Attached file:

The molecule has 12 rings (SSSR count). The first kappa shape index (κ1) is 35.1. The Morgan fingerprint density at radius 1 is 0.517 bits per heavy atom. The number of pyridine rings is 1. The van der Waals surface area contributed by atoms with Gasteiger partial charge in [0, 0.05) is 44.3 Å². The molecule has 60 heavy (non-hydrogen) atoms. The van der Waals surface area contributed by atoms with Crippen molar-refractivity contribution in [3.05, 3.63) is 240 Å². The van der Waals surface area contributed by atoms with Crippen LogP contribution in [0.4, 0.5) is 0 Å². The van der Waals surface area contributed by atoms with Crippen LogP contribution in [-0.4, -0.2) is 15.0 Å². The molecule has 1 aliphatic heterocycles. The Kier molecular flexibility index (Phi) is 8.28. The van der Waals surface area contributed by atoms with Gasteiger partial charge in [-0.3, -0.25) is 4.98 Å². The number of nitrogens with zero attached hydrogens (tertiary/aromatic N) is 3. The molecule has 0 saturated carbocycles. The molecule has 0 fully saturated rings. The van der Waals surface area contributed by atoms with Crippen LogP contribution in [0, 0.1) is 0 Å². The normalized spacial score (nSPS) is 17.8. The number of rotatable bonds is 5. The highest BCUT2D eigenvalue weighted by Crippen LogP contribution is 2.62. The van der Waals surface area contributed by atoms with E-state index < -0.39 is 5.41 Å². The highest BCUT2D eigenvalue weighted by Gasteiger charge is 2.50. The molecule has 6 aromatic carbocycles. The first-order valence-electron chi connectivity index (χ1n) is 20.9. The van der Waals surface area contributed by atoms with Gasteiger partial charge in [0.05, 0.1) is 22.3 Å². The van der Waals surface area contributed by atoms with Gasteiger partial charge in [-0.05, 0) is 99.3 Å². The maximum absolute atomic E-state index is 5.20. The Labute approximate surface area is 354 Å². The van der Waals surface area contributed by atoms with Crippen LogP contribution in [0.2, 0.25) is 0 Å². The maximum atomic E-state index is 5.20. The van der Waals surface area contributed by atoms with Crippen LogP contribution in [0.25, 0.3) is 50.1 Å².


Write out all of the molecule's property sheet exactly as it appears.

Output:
The molecule has 12 rings (SSSR count). The first kappa shape index (κ1) is 35.1. The Morgan fingerprint density at radius 1 is 0.517 bits per heavy atom. The number of pyridine rings is 1. The van der Waals surface area contributed by atoms with Gasteiger partial charge in [0, 0.05) is 44.3 Å². The molecule has 60 heavy (non-hydrogen) atoms. The van der Waals surface area contributed by atoms with Crippen molar-refractivity contribution in [3.05, 3.63) is 240 Å². The van der Waals surface area contributed by atoms with Crippen LogP contribution in [0.4, 0.5) is 0 Å². The van der Waals surface area contributed by atoms with Crippen LogP contribution in [-0.4, -0.2) is 15.0 Å². The molecule has 1 aliphatic heterocycles. The Kier molecular flexibility index (Phi) is 8.28. The van der Waals surface area contributed by atoms with Gasteiger partial charge in [-0.3, -0.25) is 4.98 Å². The number of nitrogens with zero attached hydrogens (tertiary/aromatic N) is 3. The molecule has 0 saturated carbocycles. The molecule has 0 fully saturated rings. The van der Waals surface area contributed by atoms with Crippen LogP contribution in [0, 0.1) is 0 Å². The normalized spacial score (nSPS) is 17.8. The number of rotatable bonds is 5. The highest BCUT2D eigenvalue weighted by Crippen LogP contribution is 2.62. The van der Waals surface area contributed by atoms with E-state index < -0.39 is 5.41 Å². The highest BCUT2D eigenvalue weighted by Gasteiger charge is 2.50. The molecule has 6 aromatic carbocycles. The first-order valence-electron chi connectivity index (χ1n) is 20.9. The van der Waals surface area contributed by atoms with Gasteiger partial charge in [0.05, 0.1) is 22.3 Å². The van der Waals surface area contributed by atoms with Gasteiger partial charge in [-0.05, 0) is 99.3 Å². The maximum absolute atomic E-state index is 5.20. The Labute approximate surface area is 354 Å². The van der Waals surface area contributed by atoms with Crippen LogP contribution in [0.2, 0.25) is 0 Å². The maximum atomic E-state index is 5.20. The van der Waals surface area contributed by atoms with Crippen LogP contribution in [0.25, 0.3) is 50.1 Å².